Part 3 – Beginning Your Job Search: Prep and Landing
In Part 1 and Part 2 of this blog series, we guided the new physician in making the most informed choice for your career in medicine and also provided tips for assessing the opportunities available to you. This month’s article will discuss what happens after all that initial research footwork is done – preparing for the job search itself. Easier said than done, your search for a job in medicine doesn’t begin and end with an internet scan of available positions. Rather, this step in the process of preparing for practice takes focus, determination and plenty of tenacity.
By this time in your research of the various models of physician employment, one model has hopefully emerged for you as a preferable place to start. When you’ve identified the type of practice structure you want, then it’s time to determine where, geographically speaking, you want to plug into that structure. Are you most interested in a bustling city environment, or a more rural setting? Depending on the employment structure you’re most interested in, it is also important to know what the general payor mix is for the state you’re focused on. For example, California, New Mexico and Washington, DC have among the highest HMO penetration in the country. If you want to own your private practice and you don’t want to be heavily reliant on HMO contracts to make an income, it may be a good idea to look at practicing in other states with lower HMO penetration.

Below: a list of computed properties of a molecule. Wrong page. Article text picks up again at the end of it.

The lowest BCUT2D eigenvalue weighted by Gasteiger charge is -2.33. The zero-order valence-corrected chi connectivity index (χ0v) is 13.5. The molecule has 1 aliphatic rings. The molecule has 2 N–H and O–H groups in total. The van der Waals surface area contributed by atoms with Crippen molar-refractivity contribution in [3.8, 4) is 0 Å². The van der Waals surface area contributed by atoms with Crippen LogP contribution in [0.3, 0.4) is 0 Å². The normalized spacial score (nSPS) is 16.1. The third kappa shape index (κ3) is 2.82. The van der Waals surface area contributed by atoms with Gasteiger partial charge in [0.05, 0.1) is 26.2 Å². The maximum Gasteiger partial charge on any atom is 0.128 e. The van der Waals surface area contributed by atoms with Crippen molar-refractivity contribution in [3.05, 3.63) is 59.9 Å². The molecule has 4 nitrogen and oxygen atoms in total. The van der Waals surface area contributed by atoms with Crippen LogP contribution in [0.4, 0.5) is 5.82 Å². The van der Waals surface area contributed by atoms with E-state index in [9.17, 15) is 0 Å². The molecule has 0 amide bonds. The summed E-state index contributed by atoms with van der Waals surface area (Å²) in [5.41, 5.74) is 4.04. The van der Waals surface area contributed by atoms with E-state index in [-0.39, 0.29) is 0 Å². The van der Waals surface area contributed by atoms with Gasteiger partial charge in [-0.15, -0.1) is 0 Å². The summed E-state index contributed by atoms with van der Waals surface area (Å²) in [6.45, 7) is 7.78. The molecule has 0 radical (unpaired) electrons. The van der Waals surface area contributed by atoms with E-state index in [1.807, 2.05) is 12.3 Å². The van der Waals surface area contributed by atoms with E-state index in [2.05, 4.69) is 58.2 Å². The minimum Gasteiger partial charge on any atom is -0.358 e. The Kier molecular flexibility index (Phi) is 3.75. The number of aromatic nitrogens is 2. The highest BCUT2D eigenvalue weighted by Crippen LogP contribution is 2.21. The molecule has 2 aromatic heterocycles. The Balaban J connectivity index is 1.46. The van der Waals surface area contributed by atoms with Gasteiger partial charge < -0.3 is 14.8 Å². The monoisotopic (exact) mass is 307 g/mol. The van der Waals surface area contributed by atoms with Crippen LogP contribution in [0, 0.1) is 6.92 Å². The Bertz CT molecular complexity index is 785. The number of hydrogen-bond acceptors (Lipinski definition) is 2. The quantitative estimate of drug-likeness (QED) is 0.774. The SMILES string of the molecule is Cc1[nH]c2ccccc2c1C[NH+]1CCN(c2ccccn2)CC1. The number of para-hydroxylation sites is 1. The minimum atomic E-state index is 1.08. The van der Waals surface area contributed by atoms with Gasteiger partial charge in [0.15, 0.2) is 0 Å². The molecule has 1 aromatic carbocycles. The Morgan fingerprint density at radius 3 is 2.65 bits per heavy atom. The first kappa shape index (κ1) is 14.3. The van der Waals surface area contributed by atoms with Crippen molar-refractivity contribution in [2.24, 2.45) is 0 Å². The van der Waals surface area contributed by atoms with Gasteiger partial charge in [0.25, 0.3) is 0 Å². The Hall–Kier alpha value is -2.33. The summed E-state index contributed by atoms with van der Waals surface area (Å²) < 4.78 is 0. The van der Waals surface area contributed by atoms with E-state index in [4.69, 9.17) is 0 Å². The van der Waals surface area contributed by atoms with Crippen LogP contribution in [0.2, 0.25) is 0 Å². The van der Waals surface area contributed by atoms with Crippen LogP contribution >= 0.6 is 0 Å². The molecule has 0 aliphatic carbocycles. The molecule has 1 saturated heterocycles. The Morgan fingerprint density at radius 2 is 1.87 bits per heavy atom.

Knowing where in the country you want (or are willing) to work is a critical decision before you actually begin searching for the job itself. Once you’ve narrowed your desired location to a few states, it’s important to begin preparing your medical license application for them.
Another crucial step in beginning the search for a job is the development of a solid Curriculum Vitae, also known as a CV. You may not think you have enough information to fully develop a robust CV, but we’d like to encourage you to draw upon all those years of training and academic study to establish one that is a well-detailed snapshot of your dedication to your field and to the future potential you hold in it. While a CV isn’t as easily “fluffed” as a standard resume, it is still possible within the document to emphasize the points you want potential employers to focus on. Yes, your CV must be an accurate (DO make sure you verify the information you’ve put in it before it’s distributed) depiction of your education, training, clinical interests and authored publications. But it should also be a “sell-sheet” of you. Taking an extra measure of care when it comes to developing your CV can make all the difference in whether it’s you or another candidate who gets hired for the position you want. Once you’ve put together a CV you think is worthy of distribution, be sure to vet it with colleagues, mentors, family or friends to get their opinions and feedback. It won’t be a wasted step, we promise!
Prepping your CV and deciding where you want to ultimately “land” your first job are two strategies worthy of the time it takes to execute them. Launching yourself prematurely into a job search before you’ve decided what you REALLY want is a diagnosis for disaster we’ve seen too many young doctors succumb to, too many times. But that won’t be you. With that incredible CV delivered into the hands of potential employers in YOUR most desirable locations, you will be ready.
Zymeda is here to assist you with the right choices: (951) 656-1500